This tutorial will show you how you can draw a bar chart as a Control, in C#. The final product will look like this:
First, open Visual Studio and create a new C# Windows Form Control Library project. Name it BarChartControl. Open BarChartControl.cs. It's time to start coding. There are several namespaces that needs to be imported at the top of our code:
Remember, because our class is a custom control, we need to make it inherit from Control, like this:
Also, we need to add a few class-level variables that we will use later on in our code. So, we add them at the top of our Class:
Our chart now needs some properties. There are 5 properties: the chart rows number, the chart columns number, the minimum value color, the medium value color and the maximum value color of the chart. We split the values between minimum, medium and maximum so we can display a three-colors bar chart:
Now, we can properly initialize our control and set its default values:
Of course, you can set the default values and colors of the bar chart to whatever your needs. After setting its properties and initializing it, our controls needs some methods. First, SetBarChartColumns. This method can be called to specify the number of columns and rows we want for our chart control. It also checks for invalid values that could result in errors, if unhandled:
Next, we provide a method for setting the range of our chart. The defaults are: minimum = 0-60, medium = 60-80, maximum = 80-100. We call this method if we want to display a different range:
At this point, we can provide a method that we can call to provide the values of each column of our chart:
Lets take a closer look at our parameters:
- value - this is the actual number of columns we wish to display. If we provide a number that is less than the number of column in our control, the columns that are not being assigned a value to will display the default maximum value. This is useful when we wish to display just a range of our chart values.
- offset - will move the starting value of our first and subsequent columns to the value provided. So, if we have 100 values and we want our chart to display the values starting at the 33rd value, we set our offset to 33.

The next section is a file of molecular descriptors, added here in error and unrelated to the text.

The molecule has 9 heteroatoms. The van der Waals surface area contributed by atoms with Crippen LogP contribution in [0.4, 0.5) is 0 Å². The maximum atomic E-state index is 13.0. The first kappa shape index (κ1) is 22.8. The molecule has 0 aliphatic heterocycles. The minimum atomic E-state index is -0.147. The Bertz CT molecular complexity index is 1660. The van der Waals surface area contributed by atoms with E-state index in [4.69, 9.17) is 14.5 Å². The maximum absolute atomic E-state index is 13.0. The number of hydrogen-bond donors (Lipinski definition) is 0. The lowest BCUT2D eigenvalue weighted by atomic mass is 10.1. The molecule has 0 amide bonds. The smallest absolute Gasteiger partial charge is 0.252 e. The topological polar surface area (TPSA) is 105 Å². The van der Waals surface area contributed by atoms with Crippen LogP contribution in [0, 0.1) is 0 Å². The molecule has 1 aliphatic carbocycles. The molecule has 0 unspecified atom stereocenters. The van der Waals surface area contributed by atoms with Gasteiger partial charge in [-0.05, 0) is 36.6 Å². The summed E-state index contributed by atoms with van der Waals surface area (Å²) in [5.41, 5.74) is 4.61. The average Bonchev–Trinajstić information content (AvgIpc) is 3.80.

- size - is the number of values we wish to display. If we have 100 values and we want our chart to display only 10 of them, here we set our value.
In this method you can also notice that we assign the value of each chart bar to our integer array InputData.
Before we go to the actual drawing part, we need one last function that can tell us whether our value is in the valid range:
At last, it is time to draw our rows and columns. This involves a little bit of math (yuck!):
What it actually does is take all the values in our integer array, assign each value a column and create as many rows as the actual value. If the value is smaller than the maximum value of our control, the rest of the rows are set to the BackColor property of our control. The rows that are within our integer value, are split between our minimum, medium and maximum values, so they can be drawn with the corresponding colors.
These being said, we now overwrite our OnPaint event so we can actually draw our final control:
That's it! In conclusion, we add our control to a Windows Form so we can actually see it at work. For this, we will add a timer that will change some random values that we will assign to some integer array, like this:
Now, you can replace the integer array with some values retrieved from a database or whatever numerical data you need to display.
This post has been edited by tlhIn`toq: 26 October 2014 - 07:14 AM